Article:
Dileep Padgaonkar, Aug 8, 2010, 12.33am IST In the wake of the WikiLeaks disclosures about how the war in Afghanistan has turned out to be a nightmare for the American-led international forces, analysts had rushed to conclude that the US Congress would compel President Obama to bow to domestic public opinion, which wants American soldiers to be brought home at the earliest. But statements made at the highest levels of his administration over the past week suggest otherwise. They point to the emergence of a more coherent and better focused strategy to arrest, roll back and eventually eliminate the influence of al-Qaida and its Taliban affiliates in that beleaguered country.  The most significant element of the strategy is that the deadline for the start of the withdrawal of US troops — scheduled for July 2011 — is not set in stone. On ABC's "This Week", defence secretary Robert Gates asserted that the drawdown will be limited in nature. Lots of troops will still be around 19 months from now.  This spells bad news for Pakistan's army. Its conduct in the war has been rooted in the belief that all it has to do until the Americans pack up and leave is to run with the Taliban hare even while claiming to hunt with the American hound. The double-dealing won't work anymore. Not least because in the same interview to ABC, Gates also announced that the US is undertaking a major build-up in eastern Afghanistan — the stronghold of the Haqqani faction of the Taliban, which has been attacking the international forces — in order to have a "decisive push against terrorist safe havens close to the borders with Pakistan". The operations, he added, will be mounted on "both sides of the border" to prevent the terrorists from crossing it.  It is this Haqqani faction that the Pakistani army and ISI have been cultivating in the hope that it will stake a claim in a power-sharing arrangement in Kabul once the US forces exit. It was reckoned that this would go some way to realizing Pakistan's goal of gaining "strategic depth" in Afghanistan. The army will surely be constrained when it comes to cooperating with the international forces to smash the Haqqani network because the Americans have let it be known they will deploy high-end weaponry to kill the network's leaders and hardcore supporters.  Such a development is bound to widen the rifts between the Taliban and the Pakistani army. Several recent reports suggest that relations between the GHQ and its protégés are already strained to breaking point as a result of Pakistan's two-faced policy. Taliban leaders have been arrested and even killed at America's behest since 9/11. One of them told Newsweek: "They feed us with one hand and kill us with the other." The Afghan insurgents are convinced more than ever before that the only thing that interests Pakistan is to promote its national interest. That interest now lies in influencing Afghan politics in order to neutralize India's presence in the country.  To sweeten the bitter pill that the Pakistani army will be forced to swallow, Gates reassured it that America will not repeat what it did after the defeat of the Soviets — pack up and go, leaving Pakistan to collect the debris. He seemed to suggest that this provoked the change in "strategic calculus". Could that have prompted Hussain Haqqani, Pakistan's envoy in Washington, to tell an American news channel that neither Pakistan nor Afghanistan would have any truck with a Taliban-style regime?  President Obama himself has spelt out America's emerging strategy with clarity and vigour. Speaking in Atlanta, the president warned that his administration would "not tolerate" sanctuaries for terrorist outfits in Pakistan. It is from Afghan and Pakistani soil that they plotted and trained people to murder innocents in America and in countries allied to it. Should Afghanistan be engulfed by a wider insurgency, he added, al-Qaida and its terrorist affiliates would have even more space to plan their next attack. He promised he would not let that happen. He did not show any concern about the July 2011 deadline for the drawdown.  In the days and weeks ahead, New Delhi will need to know whether any quid pro quo is involved between the US and Pakistan in the conduct of the war. Will Washington go some way to address Islamabad's concerns about Kashmir and the Indian presence in Afghanistan? Or will it bring pressure to bear on Islamabad to bring the perpetrators of the Mumbai terrorist attacks to book and dismantle terrorist outfits operating on its soil?  New Delhi's leverage in this unfolding scenario would be strengthened if it moved swiftly to end the ongoing turmoil in Kashmir. It needs to reach out to all sections of opinion in the Valley and pay genuine heed to Kashmiris' grievances. A rigid law-and-order approach alone would be counter-productive. That requires bold thinking and prompt action. Both, alas, are not much in evidence at present.  http://timesofindia.indiatimes.com/articleshow/6272585.cms?prtpage=1#ixzz0vzO1KM3l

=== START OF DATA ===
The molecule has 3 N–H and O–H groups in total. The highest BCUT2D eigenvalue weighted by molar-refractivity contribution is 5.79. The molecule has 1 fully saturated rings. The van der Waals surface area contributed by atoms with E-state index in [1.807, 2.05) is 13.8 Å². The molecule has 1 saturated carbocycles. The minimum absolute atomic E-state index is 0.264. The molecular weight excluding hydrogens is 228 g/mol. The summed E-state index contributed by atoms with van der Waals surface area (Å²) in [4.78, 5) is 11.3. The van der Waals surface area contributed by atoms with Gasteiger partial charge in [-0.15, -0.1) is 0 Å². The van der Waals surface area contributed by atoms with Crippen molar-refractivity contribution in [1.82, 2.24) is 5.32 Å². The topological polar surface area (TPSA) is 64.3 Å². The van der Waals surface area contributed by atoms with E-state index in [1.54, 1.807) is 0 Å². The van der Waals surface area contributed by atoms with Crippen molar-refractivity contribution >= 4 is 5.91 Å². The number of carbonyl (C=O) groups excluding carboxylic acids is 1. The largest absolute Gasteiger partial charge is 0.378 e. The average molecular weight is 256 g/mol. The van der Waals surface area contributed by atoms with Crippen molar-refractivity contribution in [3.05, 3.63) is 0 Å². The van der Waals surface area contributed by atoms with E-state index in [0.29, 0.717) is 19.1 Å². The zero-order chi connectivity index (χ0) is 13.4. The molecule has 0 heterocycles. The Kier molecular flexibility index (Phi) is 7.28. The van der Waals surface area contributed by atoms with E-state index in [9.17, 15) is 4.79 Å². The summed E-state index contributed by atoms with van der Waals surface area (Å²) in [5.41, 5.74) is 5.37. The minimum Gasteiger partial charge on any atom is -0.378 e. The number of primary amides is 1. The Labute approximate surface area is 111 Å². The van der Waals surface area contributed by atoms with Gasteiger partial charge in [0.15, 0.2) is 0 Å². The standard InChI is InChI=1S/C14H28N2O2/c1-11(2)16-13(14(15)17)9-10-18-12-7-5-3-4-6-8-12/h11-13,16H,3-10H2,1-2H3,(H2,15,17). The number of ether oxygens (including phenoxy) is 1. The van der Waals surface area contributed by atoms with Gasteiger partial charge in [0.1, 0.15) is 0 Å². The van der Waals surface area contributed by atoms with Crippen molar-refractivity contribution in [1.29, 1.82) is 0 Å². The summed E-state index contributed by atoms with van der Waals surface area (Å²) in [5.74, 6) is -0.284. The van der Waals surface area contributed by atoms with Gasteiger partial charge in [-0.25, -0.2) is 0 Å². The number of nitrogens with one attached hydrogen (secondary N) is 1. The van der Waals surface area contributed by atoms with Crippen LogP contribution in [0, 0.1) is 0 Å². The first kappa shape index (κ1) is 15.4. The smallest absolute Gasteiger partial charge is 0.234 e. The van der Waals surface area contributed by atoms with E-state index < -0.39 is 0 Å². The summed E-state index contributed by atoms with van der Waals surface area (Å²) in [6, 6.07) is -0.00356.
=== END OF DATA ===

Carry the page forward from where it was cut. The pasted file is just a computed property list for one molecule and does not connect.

Russian Smerch rockets, Milan missiles defective: CAG